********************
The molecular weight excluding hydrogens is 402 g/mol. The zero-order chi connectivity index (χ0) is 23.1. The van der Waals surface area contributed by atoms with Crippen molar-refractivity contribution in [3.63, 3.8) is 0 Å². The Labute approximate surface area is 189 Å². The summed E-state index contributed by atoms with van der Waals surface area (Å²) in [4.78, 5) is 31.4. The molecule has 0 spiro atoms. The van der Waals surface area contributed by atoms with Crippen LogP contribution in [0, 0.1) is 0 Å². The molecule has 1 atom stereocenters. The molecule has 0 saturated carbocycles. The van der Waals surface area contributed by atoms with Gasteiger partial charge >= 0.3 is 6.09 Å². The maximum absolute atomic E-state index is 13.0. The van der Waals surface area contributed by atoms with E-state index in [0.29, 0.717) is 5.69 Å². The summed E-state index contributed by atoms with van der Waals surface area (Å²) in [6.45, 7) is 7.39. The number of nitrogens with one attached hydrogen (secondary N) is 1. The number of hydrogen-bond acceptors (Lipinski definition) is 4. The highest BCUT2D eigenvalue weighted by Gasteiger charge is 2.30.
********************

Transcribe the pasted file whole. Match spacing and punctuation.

The molecular weight excluding hydrogens is 402 g/mol. The zero-order chi connectivity index (χ0) is 23.1. The van der Waals surface area contributed by atoms with Crippen molar-refractivity contribution in [3.63, 3.8) is 0 Å². The Labute approximate surface area is 189 Å². The summed E-state index contributed by atoms with van der Waals surface area (Å²) in [4.78, 5) is 31.4. The molecule has 0 spiro atoms. The van der Waals surface area contributed by atoms with Crippen LogP contribution in [0, 0.1) is 0 Å². The molecule has 1 atom stereocenters. The molecule has 0 saturated carbocycles. The van der Waals surface area contributed by atoms with Gasteiger partial charge >= 0.3 is 6.09 Å². The maximum absolute atomic E-state index is 13.0. The van der Waals surface area contributed by atoms with E-state index in [0.29, 0.717) is 5.69 Å². The summed E-state index contributed by atoms with van der Waals surface area (Å²) in [6.45, 7) is 7.39. The number of nitrogens with one attached hydrogen (secondary N) is 1. The number of hydrogen-bond acceptors (Lipinski definition) is 4. The highest BCUT2D eigenvalue weighted by Gasteiger charge is 2.30.